The reports that the World Bank (WB) gave the country’s conditional cash transfer (CCT) program – the Pantawid Pamilyang Pilipino Program – high marks for being one of the “largest and best-targeted social safety net programs in the world” is at best, misleading and at worst, a grand deception.
We read the 185-page WB report evaluating the social safety net programs of various countries entitled, “The Sate of Social Safety Nets 2015” but we have not read any such glowing statement specifically praising the country’s CCT program.
As such, the alleged effusive praise of the country’s CCT program by the WB’s Lead Technical Expert on Social Safety Nets, Ruslan Yemstov, is but a positive spin on a non-achievement.
A careful reading of the WB report shows the country’s Pantawid program was considered one of the largest social safety net programs because it has one of the highest number of beneficiaries in the world – 4 million households (or 19 million people) and counting. But that’s only because PNoy and Department of Social Welfare and Development (DSWD) Secretary Dinky Soliman ramped up the Pantawid program in the last 3 years. Of course, largest does not necessarily mean effective.
Also, the WB report does not say that the Philippines had “one of the best targeted social safety net programs in the world.” What the report actually says is that “CCTs [conditional cash transfers]are among the best targetedprograms…”
That simply means CCT programs are better at reaching the poor compared to the other types of social safety net programs like unconditional cash transfers (UCTs), school feeding, in-kind transfers (or dole outs in kind [e.g. food stamps] rather than cash), social pensions, and public works.
In fact, the WB report says there is nothing extraordinary about the country’s accomplishments under the Pantawid program. A 2014 impact evaluation study cited by the WB report found that the results of the Philippines’ Pantawid program are just “comparable to the levels of impact found in other CCT programs around the world at [the same]stage of program maturity, particularly in terms of the program’s achievements in improved use of health services and school enrollment.”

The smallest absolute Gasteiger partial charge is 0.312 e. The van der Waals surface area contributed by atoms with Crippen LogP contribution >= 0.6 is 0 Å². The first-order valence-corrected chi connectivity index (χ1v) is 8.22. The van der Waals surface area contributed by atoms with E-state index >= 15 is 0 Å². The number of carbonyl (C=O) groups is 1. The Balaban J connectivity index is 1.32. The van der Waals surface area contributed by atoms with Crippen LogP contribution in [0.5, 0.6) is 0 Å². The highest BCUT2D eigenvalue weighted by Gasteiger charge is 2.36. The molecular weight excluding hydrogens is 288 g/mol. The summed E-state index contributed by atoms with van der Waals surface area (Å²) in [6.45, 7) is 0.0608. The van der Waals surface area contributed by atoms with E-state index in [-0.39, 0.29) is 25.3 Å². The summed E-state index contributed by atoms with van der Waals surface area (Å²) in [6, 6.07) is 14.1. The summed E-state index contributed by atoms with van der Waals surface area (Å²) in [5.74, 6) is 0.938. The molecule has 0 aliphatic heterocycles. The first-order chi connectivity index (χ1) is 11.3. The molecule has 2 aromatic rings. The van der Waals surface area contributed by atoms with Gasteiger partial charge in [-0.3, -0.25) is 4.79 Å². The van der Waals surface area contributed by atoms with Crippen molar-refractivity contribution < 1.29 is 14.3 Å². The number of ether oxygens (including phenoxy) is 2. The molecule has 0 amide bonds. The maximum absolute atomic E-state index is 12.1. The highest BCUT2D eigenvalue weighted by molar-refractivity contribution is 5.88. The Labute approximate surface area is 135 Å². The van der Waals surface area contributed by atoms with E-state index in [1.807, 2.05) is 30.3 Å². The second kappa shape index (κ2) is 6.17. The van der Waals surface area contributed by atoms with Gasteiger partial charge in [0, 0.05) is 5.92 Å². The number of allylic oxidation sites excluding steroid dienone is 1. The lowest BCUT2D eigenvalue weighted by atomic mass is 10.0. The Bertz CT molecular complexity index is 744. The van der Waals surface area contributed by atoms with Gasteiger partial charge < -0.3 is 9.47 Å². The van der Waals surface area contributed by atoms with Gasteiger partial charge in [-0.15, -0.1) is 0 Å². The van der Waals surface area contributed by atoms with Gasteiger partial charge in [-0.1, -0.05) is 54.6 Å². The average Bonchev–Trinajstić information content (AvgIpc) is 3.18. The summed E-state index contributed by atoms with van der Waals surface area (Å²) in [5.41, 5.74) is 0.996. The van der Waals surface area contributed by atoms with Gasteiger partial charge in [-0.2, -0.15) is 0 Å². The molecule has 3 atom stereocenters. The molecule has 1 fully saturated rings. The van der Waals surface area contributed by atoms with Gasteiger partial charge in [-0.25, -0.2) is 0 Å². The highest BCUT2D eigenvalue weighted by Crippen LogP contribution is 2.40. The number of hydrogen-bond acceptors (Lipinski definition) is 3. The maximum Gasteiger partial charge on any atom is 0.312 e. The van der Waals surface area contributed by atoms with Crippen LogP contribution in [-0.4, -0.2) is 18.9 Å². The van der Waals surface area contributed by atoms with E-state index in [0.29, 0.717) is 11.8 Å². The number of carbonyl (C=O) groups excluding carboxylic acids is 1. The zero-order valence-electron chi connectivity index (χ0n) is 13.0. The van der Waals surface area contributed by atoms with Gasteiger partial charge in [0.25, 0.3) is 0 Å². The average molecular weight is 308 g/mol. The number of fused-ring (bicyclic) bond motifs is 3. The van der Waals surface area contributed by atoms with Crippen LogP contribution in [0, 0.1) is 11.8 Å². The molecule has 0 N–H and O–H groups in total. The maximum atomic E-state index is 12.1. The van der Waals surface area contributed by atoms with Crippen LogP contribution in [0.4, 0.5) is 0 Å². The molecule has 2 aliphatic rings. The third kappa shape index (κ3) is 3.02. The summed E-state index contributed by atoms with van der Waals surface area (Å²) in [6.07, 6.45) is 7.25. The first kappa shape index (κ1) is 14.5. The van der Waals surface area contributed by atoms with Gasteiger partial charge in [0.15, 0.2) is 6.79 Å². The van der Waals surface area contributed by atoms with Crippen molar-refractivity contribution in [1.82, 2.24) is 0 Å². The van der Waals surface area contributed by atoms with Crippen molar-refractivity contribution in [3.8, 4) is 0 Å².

The WB’s propaganda for the Pantawid program is not surprising. Over the last decade, CCT programs have become a favorite anti-poverty initiative of international aid organizations for developing countries. And the WB is admittedly the leading donor and backer of CCT programming. As principal proponent of the Pantawid program, WB is hard pressed to prove that it is achieving positive results for the aid money it spent.
The WB’s motives, however, are not purely altruistic. As they say, there’s no free lunch in this world. Money that’s borrowed must be repaid – with interest.
Since 2010, the Aquino government has accumulated at least $900-million (P42.3 billion) in loans from the WB and the Asian Development Bank (ADB) to fund the CCT program. This is on top of an earlier $405 million (P19 billion) loan from the WB in November 2009.
According to the research group IBON, it is estimated that the country’s total loan service for the WB and ADB loans for the CCT program could reach at least $1.007 billion (or P46 billion at current exchange rates). This does not include the interest payments on the $500 million loan obtained by PNoy in 2014.
So what do PNoy and Soliman have to show for this massive taxpayer burden? Not much, based on both government and independent data.
In the latest Annual Poverty Indicators Survey (APIS) by the Philippine Statistics Authority, poverty incidence among Filipinos even went up to 25.8 percent in the first half of 2014 from 24.6 percent during the same period in 2013. Subsistence incidence among Filipinos (or the proportion of Filipinos in extreme or subsistence poverty) in the first semester of 2014 remained at 10.5 percent, the same level in the first half of 2013.
The APIS results on the worsening poverty in the country mirror that of Social Weather Station (SWS) surveys.
In its latest poverty survey in March this year, the SWS said the country’s poverty level remained unchanged. More than half of Filipino families (51 percent) still rated themselves as poor during the first three months of the year compared to 52 percent in the previous quarter, and the 2014 average of 54 percent.
Meanwhile, dropout rates among elementary and high schools students have been on the upswing since 2008. According to figures from the Department of Education, the dropout rate in the elementary level went up from 6.02 percent in SY 2008-2009 to 6.81 in SY 2012-2013. The same trend can be observed for the secondary level dropout rate, which ranged from 7.45 percent in SY 2008-2009 to 7.82 percent in SY 2011-2012.
Nonetheless, Budget Secretary (and Liberal Party stalwart) Butch Abad insists on allocating a whopping P62.35 billion budget for the 2016 CCT program despite the Pantawid program’s dismal results. This, to our mind, is clearly in aid of election, not in aid of the poor.